There are plenty of Google Doodles that confuse the uninitiated, and James Wong Howe was certainly one of them. The Chinese-American cinematographer was one of the more obscure figures to score his own Doodle, but also one of the most deserving. Here are five fast facts that you need to know about the man who changed the way you see movies.
1) Howe moved to America early in his life, where he found inspiration through a small camera
Howe was born in Canton Province (now Guangdong) in China back in 1899. It wasn’t long before he moved to the United States, though, as his father had gotten a job on the railroads. His family moved to Pasco, Washington, where he bought a Brownie camera at town landmark Pasco Drug.
During his teen years, Howe started out as a boxer but then moved to San Francisco to pursue aviation school. When he ran out of money, he moved to Los Angeles, where he took a number of odd jobs, including some low-level employment in the motion picture industry. Working as an extra clapper boy on “The Little American,” he came into contact with famed director Cecil B. DeMille.
His big break, however, came when he began to take still photos of Hollywood stars.
2) His innovative techniques caught the attention of Hollywood’s movers and shakers
Film during the 1910s and 1920s was a much more delicate and complicated thing than it was in decades to come, which could come with drawbacks for certain stars. Take Mary Miles Minter, an actress with light blue eyes. Today, of course, that would be a tremendous asset. However, with the film at the time, it made her look expressionless.
To solve this, Howe came up with a trick: He had Minter look at a black velvet surface. This gave her eyes a darker hue and got Howe in the good graces of Minter. She demanded that Howe be the director of photography on her next project. During “Drums of Fate,” Howe placed black velvet around the camera to achieve the desired effect.
Howe continued to work during the silent film era as a cinematographer and even went to China to shoot some footage on an uncompleted project. When he returned, “talkies” were all the rage and he found it hard to get work. It wasn’t until 1931’s “Transatlantic,” which featured Edmund Lowe and Myrna Loy, that he found success in the new medium.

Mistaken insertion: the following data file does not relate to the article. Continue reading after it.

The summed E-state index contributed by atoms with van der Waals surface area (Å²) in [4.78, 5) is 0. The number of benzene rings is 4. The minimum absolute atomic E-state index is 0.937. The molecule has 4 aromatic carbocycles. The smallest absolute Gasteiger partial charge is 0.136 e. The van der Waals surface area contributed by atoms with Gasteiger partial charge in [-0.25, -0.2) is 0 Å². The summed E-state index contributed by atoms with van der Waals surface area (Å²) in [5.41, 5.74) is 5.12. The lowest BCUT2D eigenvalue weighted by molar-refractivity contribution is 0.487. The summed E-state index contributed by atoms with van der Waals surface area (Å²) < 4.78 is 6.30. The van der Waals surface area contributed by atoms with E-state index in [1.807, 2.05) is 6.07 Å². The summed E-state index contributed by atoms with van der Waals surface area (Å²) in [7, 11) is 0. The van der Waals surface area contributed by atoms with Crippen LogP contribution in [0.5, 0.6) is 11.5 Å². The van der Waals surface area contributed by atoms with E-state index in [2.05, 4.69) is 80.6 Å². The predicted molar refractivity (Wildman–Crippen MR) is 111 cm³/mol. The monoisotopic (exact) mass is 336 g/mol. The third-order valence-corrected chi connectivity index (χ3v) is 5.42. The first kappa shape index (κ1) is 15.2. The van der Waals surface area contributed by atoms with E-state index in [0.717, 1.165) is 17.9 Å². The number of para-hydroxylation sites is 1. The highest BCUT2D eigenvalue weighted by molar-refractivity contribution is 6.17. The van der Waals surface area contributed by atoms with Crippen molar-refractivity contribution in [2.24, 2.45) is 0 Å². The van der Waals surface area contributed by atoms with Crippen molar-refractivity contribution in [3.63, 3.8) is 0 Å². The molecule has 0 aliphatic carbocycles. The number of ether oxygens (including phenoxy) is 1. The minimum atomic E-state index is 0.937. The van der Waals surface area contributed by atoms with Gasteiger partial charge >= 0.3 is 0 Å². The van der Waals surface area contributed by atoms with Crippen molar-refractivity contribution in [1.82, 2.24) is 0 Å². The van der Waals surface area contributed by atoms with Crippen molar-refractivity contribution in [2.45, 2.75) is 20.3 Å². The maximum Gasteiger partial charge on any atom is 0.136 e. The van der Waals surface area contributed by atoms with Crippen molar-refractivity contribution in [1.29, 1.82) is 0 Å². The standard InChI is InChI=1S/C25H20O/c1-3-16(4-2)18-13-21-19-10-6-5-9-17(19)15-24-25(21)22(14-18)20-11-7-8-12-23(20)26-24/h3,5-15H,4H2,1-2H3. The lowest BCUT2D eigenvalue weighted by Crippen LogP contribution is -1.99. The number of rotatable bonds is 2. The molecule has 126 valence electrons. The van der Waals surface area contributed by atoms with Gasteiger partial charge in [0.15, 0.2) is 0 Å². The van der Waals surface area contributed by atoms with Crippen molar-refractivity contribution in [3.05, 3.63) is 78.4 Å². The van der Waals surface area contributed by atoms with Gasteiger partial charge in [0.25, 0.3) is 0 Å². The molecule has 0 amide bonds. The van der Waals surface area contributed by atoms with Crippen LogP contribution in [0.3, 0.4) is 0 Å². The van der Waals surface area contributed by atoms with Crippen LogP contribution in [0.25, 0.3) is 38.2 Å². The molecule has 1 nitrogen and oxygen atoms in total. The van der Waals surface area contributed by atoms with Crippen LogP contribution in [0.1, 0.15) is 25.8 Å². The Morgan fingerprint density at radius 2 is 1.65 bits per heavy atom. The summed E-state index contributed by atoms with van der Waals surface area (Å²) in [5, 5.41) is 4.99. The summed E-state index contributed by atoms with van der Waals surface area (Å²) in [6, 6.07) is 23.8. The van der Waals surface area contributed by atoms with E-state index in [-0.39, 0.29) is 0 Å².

3) You’ve probably seen Howe’s most famous film — “The Thin Man”
While James Wong Howe worked on over 130 pictures, it’s his work on one of the most legendary Hollywood productions of all time, “The Thin Man,” that’s probably most remembered.
If you haven’t watched “The Thin Man,” you probably ought to rectify this oversight as soon as possible. The film is nominally a murder mystery starring William Powell and Myrna Loy as Nick and Nora Charles; however, the film is mostly about the protagonists exchanging many well-timed barbs over many, many martinis. Oh, and there’s also Asta, one of the few movie dogs that don’t wear out their welcome.
As with most of Howe’s work, it looks exquisite, with beautiful 1930s-era sets setting the mood for a film that’s mostly about the verbal comedic exchanges between its actors. As Roger Ebert noted, “That ‘The Thin Man’ cost so little and looks so good is possibly because the interiors are simple and elegant, and the black and white photography flatters the loungewear and formalwear worn by a great-looking cast.”
4) Howe worked up until two years before his death in 1976
And he earned two Oscars for cinematography along the way, out of 10 nominations. His two wins came for “The Rose Tattoo” in 1956 and “Hud” in 1963. He collapsed on the set of his last film — 1974’s “Funny Lady,” starring Barbra Streisand. It earned him his 10th Academy Award nomination.
Google notes that along the way, Howe was responsible for plenty of innovations, such as how “he used lighting, framing, and minimal camera movement to express emotion … He pioneered using wide-angle lenses, low key lighting, and color lighting. Howe also made early use of the crab dolly, a camera dolly with four wheels and a movable arm supporting the camera.”
Being of Chinese origin, he also faced significant discrimination, both in Hollywood and from the government. He couldn’t become a citizen until the Chinese Exclusion Act was repealed in 1943 and his marriage to a white woman wasn’t recognized until 1948 because of anti-miscegenation laws.
5) Howe was going to get a Google Doodle earlier, but Hurricane Harvey got in the way.
“We planned to run this same Doodle honoring James Wong Howe in the U.S. last year,” Google said upon unveiling the Doodle.
“However, when Hurricane Harvey struck the southern United States, we withheld the Doodle from running nationally out of respect to the events and relief effort. Though we don’t usually run Doodles more than once, Howe left such a unique and indelible mark on American cinema that we decided to run the Doodle this year on the anniversary of the release of one of his most notable works, The Thin Man (1934) – and also just in time for Asian American Pacific Islander (AAPI) Heritage Month!”
They certainly couldn’t have picked a better time or a better American. Here’s to you, James Wong Howe.
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